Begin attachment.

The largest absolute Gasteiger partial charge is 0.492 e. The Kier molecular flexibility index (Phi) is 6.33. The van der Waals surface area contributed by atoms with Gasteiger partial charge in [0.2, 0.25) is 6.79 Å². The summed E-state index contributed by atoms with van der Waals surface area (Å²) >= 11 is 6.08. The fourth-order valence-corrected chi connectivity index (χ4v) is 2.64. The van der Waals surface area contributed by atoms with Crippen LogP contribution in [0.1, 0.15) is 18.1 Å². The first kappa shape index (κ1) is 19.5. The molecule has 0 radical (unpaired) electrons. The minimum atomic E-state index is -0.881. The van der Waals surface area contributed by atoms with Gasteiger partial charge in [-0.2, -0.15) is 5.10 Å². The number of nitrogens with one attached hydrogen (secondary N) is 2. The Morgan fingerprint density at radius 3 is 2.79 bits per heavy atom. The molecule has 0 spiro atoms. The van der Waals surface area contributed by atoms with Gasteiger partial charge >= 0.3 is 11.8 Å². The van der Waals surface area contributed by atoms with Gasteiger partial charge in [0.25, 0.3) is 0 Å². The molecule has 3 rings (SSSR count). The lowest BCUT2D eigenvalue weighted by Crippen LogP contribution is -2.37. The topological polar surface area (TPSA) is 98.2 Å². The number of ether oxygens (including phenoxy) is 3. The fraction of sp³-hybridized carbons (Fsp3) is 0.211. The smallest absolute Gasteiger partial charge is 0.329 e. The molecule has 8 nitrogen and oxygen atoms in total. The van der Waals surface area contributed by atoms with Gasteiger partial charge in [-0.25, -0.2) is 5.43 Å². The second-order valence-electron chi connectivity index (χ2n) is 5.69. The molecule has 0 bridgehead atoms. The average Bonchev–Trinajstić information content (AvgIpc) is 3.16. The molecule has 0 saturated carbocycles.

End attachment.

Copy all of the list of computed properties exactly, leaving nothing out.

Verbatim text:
The largest absolute Gasteiger partial charge is 0.492 e. The Kier molecular flexibility index (Phi) is 6.33. The van der Waals surface area contributed by atoms with Gasteiger partial charge in [0.2, 0.25) is 6.79 Å². The summed E-state index contributed by atoms with van der Waals surface area (Å²) >= 11 is 6.08. The fourth-order valence-corrected chi connectivity index (χ4v) is 2.64. The van der Waals surface area contributed by atoms with Crippen LogP contribution in [0.1, 0.15) is 18.1 Å². The first kappa shape index (κ1) is 19.5. The molecule has 0 radical (unpaired) electrons. The minimum atomic E-state index is -0.881. The van der Waals surface area contributed by atoms with Gasteiger partial charge in [-0.2, -0.15) is 5.10 Å². The number of nitrogens with one attached hydrogen (secondary N) is 2. The Morgan fingerprint density at radius 3 is 2.79 bits per heavy atom. The molecule has 0 spiro atoms. The van der Waals surface area contributed by atoms with Gasteiger partial charge >= 0.3 is 11.8 Å². The van der Waals surface area contributed by atoms with Gasteiger partial charge in [0.25, 0.3) is 0 Å². The molecule has 3 rings (SSSR count). The lowest BCUT2D eigenvalue weighted by Crippen LogP contribution is -2.37. The topological polar surface area (TPSA) is 98.2 Å². The number of ether oxygens (including phenoxy) is 3. The fraction of sp³-hybridized carbons (Fsp3) is 0.211. The smallest absolute Gasteiger partial charge is 0.329 e. The molecule has 8 nitrogen and oxygen atoms in total. The van der Waals surface area contributed by atoms with Gasteiger partial charge in [-0.25, -0.2) is 5.43 Å². The second-order valence-electron chi connectivity index (χ2n) is 5.69. The molecule has 0 bridgehead atoms. The average Bonchev–Trinajstić information content (AvgIpc) is 3.16. The molecule has 0 saturated carbocycles.